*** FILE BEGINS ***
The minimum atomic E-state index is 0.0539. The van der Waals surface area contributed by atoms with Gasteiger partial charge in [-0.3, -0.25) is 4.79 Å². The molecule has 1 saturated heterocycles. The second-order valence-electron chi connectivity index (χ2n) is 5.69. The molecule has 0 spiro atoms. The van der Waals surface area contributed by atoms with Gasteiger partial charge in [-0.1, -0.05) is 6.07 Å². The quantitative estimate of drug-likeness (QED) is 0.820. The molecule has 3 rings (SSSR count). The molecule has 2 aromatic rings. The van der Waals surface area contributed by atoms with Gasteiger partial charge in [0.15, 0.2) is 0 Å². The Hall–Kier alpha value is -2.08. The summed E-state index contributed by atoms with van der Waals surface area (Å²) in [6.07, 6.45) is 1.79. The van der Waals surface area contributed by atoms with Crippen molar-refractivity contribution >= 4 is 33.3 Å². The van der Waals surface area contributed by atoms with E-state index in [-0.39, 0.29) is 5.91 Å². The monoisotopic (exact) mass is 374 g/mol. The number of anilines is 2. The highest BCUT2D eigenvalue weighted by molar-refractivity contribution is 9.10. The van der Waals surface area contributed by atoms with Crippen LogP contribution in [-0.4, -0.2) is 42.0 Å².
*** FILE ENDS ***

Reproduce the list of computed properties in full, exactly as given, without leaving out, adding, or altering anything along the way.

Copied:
The minimum atomic E-state index is 0.0539. The van der Waals surface area contributed by atoms with Gasteiger partial charge in [-0.3, -0.25) is 4.79 Å². The molecule has 1 saturated heterocycles. The second-order valence-electron chi connectivity index (χ2n) is 5.69. The molecule has 0 spiro atoms. The van der Waals surface area contributed by atoms with Gasteiger partial charge in [-0.1, -0.05) is 6.07 Å². The quantitative estimate of drug-likeness (QED) is 0.820. The molecule has 3 rings (SSSR count). The molecule has 2 aromatic rings. The van der Waals surface area contributed by atoms with Gasteiger partial charge in [0.15, 0.2) is 0 Å². The Hall–Kier alpha value is -2.08. The summed E-state index contributed by atoms with van der Waals surface area (Å²) in [6.07, 6.45) is 1.79. The van der Waals surface area contributed by atoms with Crippen molar-refractivity contribution >= 4 is 33.3 Å². The van der Waals surface area contributed by atoms with E-state index in [-0.39, 0.29) is 5.91 Å². The monoisotopic (exact) mass is 374 g/mol. The number of anilines is 2. The highest BCUT2D eigenvalue weighted by molar-refractivity contribution is 9.10. The van der Waals surface area contributed by atoms with Crippen LogP contribution in [-0.4, -0.2) is 42.0 Å².